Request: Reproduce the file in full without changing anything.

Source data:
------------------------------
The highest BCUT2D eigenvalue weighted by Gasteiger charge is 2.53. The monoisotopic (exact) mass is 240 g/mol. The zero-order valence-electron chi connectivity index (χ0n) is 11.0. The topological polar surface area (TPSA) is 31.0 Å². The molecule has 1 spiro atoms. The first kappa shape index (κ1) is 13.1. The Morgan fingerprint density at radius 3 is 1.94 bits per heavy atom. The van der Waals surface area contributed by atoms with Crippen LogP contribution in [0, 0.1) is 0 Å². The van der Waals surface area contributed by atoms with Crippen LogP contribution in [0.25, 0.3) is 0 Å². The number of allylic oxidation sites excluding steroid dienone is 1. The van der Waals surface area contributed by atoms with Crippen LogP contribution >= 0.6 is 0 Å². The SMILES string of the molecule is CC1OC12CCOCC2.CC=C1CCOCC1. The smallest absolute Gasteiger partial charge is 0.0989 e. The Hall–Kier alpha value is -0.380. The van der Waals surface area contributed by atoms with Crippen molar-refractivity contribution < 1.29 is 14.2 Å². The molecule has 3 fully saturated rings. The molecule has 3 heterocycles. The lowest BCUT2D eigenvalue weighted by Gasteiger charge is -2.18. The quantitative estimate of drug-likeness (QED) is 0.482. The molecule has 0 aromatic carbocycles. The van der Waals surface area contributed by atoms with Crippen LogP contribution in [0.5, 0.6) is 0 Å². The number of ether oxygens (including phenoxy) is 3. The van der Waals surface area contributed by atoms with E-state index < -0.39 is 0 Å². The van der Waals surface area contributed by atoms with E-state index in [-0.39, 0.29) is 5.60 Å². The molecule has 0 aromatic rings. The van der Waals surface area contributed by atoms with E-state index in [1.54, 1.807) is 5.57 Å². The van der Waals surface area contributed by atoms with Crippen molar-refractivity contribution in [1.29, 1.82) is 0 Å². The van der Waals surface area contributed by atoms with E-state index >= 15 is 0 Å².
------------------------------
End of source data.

The highest BCUT2D eigenvalue weighted by Gasteiger charge is 2.53. The monoisotopic (exact) mass is 240 g/mol. The zero-order valence-electron chi connectivity index (χ0n) is 11.0. The topological polar surface area (TPSA) is 31.0 Å². The molecule has 1 spiro atoms. The first kappa shape index (κ1) is 13.1. The Morgan fingerprint density at radius 3 is 1.94 bits per heavy atom. The van der Waals surface area contributed by atoms with Crippen LogP contribution in [0, 0.1) is 0 Å². The van der Waals surface area contributed by atoms with Crippen LogP contribution in [0.25, 0.3) is 0 Å². The number of allylic oxidation sites excluding steroid dienone is 1. The van der Waals surface area contributed by atoms with Crippen LogP contribution >= 0.6 is 0 Å². The SMILES string of the molecule is CC1OC12CCOCC2.CC=C1CCOCC1. The smallest absolute Gasteiger partial charge is 0.0989 e. The Hall–Kier alpha value is -0.380. The van der Waals surface area contributed by atoms with Crippen molar-refractivity contribution < 1.29 is 14.2 Å². The molecule has 3 fully saturated rings. The molecule has 3 heterocycles. The lowest BCUT2D eigenvalue weighted by Gasteiger charge is -2.18. The quantitative estimate of drug-likeness (QED) is 0.482. The molecule has 0 aromatic carbocycles. The van der Waals surface area contributed by atoms with Crippen LogP contribution in [0.5, 0.6) is 0 Å². The number of ether oxygens (including phenoxy) is 3. The van der Waals surface area contributed by atoms with E-state index < -0.39 is 0 Å². The van der Waals surface area contributed by atoms with E-state index in [-0.39, 0.29) is 5.60 Å². The molecule has 0 aromatic rings. The van der Waals surface area contributed by atoms with E-state index in [1.54, 1.807) is 5.57 Å². The van der Waals surface area contributed by atoms with Crippen molar-refractivity contribution in [1.29, 1.82) is 0 Å². The van der Waals surface area contributed by atoms with E-state index >= 15 is 0 Å².